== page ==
Due to the distributed nature of Active Directory, it is necessary to segregate data into partitions. If data partitioning were not used, every domain controller would have to replicate all the data within a forest. Often it is advantageous to group data based on geographical or political requirements. Think of a domain as a big data partition, which is also referred to as a naming context (NC). Only domain controllers that are authoritative for a domain need to replicate the information within it. On the other hand, there is some Active Directory data that must be replicated to all domain controllers. There are three predefined naming contexts within Active Directory:
A Domain Naming Context for each domain
The Configuration Naming Context for the forest
The Schema Naming Context for the forest
Each of these naming contexts represents a different aspect of Active Directory data. The Configuration NC holds data pertaining to the configuration of the forest, for example, the objects representing naming contexts, LDAP policies, sites, subnets, and so on. The Schema NC contains the set of object class and attribute definitions for the types of data that can be stored in Active Directory. Each domain in a forest also has a Domain NC, which contains data specific to the domain, for example, users, groups, computers, etc.
In Windows Server 2003 Active Directory, Microsoft extended the naming context concept by allowing user-defined partitions called application partitions. Application partitions can contain any type of object except security principals, such as user objects. The major benefit of application partitions is that administrators can define which domain controllers replicate the data contained within them. Application partitions are not restricted by domain boundaries, as is the case with Domain NCs.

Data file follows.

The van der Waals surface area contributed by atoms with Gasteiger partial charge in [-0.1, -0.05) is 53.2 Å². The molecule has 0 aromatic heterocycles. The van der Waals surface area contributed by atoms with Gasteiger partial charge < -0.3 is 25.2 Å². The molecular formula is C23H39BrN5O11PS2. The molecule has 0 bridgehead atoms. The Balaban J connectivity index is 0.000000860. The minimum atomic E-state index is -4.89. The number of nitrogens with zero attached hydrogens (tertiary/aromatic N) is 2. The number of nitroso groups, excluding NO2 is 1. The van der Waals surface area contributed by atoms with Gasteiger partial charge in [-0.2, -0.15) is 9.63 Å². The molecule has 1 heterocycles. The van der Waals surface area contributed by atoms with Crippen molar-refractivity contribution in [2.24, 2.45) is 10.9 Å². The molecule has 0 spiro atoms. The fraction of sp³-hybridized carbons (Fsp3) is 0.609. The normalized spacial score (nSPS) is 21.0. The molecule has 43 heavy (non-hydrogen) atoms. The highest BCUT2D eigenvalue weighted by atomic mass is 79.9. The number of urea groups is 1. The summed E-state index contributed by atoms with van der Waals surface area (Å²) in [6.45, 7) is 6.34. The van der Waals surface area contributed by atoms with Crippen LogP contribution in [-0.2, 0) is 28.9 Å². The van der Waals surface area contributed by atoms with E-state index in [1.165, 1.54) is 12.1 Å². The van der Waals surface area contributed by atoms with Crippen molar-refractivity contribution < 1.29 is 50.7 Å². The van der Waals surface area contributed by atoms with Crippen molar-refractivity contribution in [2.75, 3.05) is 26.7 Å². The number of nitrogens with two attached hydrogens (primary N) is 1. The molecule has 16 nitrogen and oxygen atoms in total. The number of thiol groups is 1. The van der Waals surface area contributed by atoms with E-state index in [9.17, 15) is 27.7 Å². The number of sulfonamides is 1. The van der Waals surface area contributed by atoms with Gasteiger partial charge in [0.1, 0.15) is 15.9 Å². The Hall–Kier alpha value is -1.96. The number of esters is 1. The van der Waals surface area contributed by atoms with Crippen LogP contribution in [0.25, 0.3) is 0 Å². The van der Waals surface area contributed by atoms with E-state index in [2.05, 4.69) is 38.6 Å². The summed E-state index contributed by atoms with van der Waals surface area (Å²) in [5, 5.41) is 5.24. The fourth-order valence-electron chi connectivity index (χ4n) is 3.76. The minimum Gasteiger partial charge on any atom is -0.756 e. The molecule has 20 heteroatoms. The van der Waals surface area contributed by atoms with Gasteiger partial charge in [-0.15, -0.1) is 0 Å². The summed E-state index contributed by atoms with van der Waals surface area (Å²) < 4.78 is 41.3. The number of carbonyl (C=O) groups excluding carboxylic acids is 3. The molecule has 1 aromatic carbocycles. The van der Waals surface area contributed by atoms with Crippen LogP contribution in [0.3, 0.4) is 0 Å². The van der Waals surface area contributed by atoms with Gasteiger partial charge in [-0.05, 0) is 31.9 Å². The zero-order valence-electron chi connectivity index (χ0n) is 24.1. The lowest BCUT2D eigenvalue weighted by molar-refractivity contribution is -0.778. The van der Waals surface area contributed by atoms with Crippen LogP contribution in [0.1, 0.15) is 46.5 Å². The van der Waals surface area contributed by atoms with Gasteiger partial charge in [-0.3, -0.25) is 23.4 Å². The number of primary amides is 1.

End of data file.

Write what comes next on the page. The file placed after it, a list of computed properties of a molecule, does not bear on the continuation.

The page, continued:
You can retrieve a list of the naming contexts and application partitions a specific domain controller maintains by querying its Root DSE entry. You can view the Root DSE by opening the LDP utility, which is available from the Windows Support Tools. Select Connection Connect from the menu, enter the name of a domain controller, and click OK. The following attributes pertain to naming contexts and application partitions:
List of DNs of all the naming contexts and application partitions maintained by the DC.
DN of the Domain NC the DC is authoritative for.
DN of the Configuration NC.
DN of the Schema NC.
DN of the Domain NC for the forest root domain.
In this chapter, we will review each of the three predefined naming contexts and describe the data contained within each, and then cover application partitions and example uses.